1991 29¢ Jan E. Matzeliger
US #2567 pictures Matzeliger’s patent drawing in the background.

Inventor Jan Matzeliger was born on September 15, 1852, in Paramaribo, Dutch Guyana (present-day Suriname).  

As a boy, Matzeliger worked in his father’s machine shop, the Colonial Ship Works. Early on, he showed a natural talent for working with machinery and mechanics. When he was 19, Matzeliger took a job on a merchant ship working as a mechanic. He did that for a few years before moving to Philadelphia, Pennsylvania.

It was in Philadelphia that he became acquainted with the shoe trade. In 1877, he moved to Lynn, Massachusetts to further explore the shoe industry. There he found work in the Harney Brothers Shoe Factory. 

1991 29¢ Jan E. Matzeliger Classic First Day Cover
US #2567 – Classic First Day Cover

In those days, shoes were usually made by hand. The most challenging and time-consuming part of the process was attaching the soles to the top part of the shoe. Many believed this work was so intricate; it could only be performed by human hands. So the people that did this job, called lasters, held significant influence in the shoe industry.  

1991 29¢ Jan E. Matzeliger Fleetwood Plate Block First Day Cover
US #2567 – Fleetwood Plate Block First Day Cover

Matzeliger witnessed this issue first hand. He spent five years inventing an automated shoe-laster that shaped and fastened the leather over the sole of the shoe. Up until that point, it took skilled craftsmen 10 hours to attach soles to 50 pairs of shoes. Matzeliger’s machine could make up to 700 pairs of shoes in the same amount of time. Patented in 1883, his device led to the mass production of shoes, revolutionizing the industry and greatly reducing the cost of shoes for consumers.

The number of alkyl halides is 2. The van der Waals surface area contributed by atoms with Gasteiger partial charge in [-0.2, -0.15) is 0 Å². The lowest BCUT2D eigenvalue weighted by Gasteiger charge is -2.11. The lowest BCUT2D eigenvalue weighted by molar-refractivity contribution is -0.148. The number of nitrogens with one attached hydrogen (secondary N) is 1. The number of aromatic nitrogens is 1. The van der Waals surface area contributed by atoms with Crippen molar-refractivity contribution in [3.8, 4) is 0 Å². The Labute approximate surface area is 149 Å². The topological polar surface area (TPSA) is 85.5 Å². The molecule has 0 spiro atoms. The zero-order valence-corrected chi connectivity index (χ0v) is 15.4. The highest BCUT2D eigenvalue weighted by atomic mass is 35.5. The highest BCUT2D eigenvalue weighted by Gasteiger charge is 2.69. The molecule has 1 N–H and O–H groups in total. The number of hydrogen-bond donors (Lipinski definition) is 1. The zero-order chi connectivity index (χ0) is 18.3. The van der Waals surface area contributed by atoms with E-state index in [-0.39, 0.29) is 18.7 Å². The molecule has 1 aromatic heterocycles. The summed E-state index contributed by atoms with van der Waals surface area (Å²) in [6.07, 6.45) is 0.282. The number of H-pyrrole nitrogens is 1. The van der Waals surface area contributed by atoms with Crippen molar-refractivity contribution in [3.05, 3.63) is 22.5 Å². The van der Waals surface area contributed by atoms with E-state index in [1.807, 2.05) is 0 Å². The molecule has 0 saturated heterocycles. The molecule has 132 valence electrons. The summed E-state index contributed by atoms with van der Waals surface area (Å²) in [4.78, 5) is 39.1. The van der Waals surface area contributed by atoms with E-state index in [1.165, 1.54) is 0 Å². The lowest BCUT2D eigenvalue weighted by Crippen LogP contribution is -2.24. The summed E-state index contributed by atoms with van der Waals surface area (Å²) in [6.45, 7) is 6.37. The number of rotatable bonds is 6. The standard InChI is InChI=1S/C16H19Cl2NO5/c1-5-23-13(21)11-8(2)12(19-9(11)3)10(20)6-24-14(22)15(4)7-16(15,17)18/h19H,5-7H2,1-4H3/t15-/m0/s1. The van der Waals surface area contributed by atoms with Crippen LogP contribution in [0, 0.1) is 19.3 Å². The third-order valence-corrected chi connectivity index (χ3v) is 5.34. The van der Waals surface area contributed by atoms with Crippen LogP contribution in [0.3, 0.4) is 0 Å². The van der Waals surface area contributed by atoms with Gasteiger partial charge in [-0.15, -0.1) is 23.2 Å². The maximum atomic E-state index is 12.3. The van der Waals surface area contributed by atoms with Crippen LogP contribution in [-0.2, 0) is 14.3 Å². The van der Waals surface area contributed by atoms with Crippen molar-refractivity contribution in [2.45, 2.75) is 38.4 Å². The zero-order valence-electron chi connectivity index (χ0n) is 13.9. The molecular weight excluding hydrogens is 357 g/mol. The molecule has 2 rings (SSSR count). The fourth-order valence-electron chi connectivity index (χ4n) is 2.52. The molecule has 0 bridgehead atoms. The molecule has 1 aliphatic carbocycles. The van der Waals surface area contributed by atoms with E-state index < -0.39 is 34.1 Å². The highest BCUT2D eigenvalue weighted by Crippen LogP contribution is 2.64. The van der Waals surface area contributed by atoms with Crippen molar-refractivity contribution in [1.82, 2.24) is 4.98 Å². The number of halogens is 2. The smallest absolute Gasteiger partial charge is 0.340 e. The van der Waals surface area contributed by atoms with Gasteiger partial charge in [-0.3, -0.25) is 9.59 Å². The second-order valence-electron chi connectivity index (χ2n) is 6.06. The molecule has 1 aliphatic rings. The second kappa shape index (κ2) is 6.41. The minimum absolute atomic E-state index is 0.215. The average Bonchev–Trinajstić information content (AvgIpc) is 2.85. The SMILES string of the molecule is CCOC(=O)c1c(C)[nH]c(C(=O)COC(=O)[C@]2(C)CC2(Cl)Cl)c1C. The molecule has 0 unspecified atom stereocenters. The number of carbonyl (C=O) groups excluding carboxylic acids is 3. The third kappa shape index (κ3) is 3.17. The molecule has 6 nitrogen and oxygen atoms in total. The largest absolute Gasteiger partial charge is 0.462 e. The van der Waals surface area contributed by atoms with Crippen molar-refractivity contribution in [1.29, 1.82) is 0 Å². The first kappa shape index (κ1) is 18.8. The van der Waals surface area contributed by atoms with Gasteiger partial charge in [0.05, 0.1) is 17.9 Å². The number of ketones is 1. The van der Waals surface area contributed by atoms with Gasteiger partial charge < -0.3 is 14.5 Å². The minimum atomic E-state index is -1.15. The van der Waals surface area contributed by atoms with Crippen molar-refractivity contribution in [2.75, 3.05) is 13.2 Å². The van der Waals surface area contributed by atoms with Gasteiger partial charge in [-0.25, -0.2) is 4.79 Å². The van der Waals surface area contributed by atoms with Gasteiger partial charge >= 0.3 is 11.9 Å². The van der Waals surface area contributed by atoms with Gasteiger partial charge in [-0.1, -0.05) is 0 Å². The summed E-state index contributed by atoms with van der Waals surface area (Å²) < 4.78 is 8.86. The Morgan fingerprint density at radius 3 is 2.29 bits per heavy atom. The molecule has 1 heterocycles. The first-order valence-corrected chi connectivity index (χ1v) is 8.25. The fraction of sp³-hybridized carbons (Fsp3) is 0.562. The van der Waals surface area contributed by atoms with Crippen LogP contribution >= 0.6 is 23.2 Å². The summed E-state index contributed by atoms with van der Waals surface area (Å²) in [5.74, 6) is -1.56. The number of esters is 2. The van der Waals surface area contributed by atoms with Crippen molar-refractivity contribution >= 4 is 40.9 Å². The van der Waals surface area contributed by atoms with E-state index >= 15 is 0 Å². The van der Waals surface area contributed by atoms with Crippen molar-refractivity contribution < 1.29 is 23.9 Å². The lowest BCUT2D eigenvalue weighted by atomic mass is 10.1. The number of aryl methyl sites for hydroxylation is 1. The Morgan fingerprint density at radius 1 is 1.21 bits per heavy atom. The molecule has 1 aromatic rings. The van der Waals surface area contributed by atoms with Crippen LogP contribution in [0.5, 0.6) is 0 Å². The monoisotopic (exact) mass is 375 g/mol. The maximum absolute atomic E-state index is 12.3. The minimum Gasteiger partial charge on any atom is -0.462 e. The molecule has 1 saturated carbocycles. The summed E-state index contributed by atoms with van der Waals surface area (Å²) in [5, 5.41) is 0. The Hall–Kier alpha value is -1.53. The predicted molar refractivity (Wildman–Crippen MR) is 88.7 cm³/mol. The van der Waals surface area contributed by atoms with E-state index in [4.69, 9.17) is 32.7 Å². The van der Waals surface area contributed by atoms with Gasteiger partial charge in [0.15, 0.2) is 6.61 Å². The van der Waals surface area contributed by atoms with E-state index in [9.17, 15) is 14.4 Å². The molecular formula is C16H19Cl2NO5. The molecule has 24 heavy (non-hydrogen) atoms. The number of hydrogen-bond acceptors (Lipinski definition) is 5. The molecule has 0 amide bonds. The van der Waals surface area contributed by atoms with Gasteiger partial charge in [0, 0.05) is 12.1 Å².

1991 29¢ Jan E. Matzeliger Colorano Silk Cachet First Day Cover
US #2567 – Colorano Silk Cachet First Day Cover
1981 18¢ Savings and Loan
US #1911 – Matzeliger’s invention drastically cut down on shoe production time, making them more affordable.

Matzeliger continued to work on improving shoe production, receiving a few more patents in the years to come. Unfortunately, while he worked tirelessly on his inventions, he worked long hours and didn’t eat for long periods of time, leading his health to suffer. He caught a cold that developed into tuberculosis and died on August 27, 1889, just weeks before his 37th birthday. 

Matzeliger didn’t have much time to enjoy the profits of his invention. He also didn’t receive much recognition for his invention until recent years. But today his device is considered “the most important invention for New England” and the “greatest step forward in the shoe industry.” 

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One Comment

  1. Interesting story with a sad ending. I had not known of Jan Matzeliger before. I knew the term shoe lasts but not that men who worked on that part of the shoe were called lasters. Again thank you Mystic.

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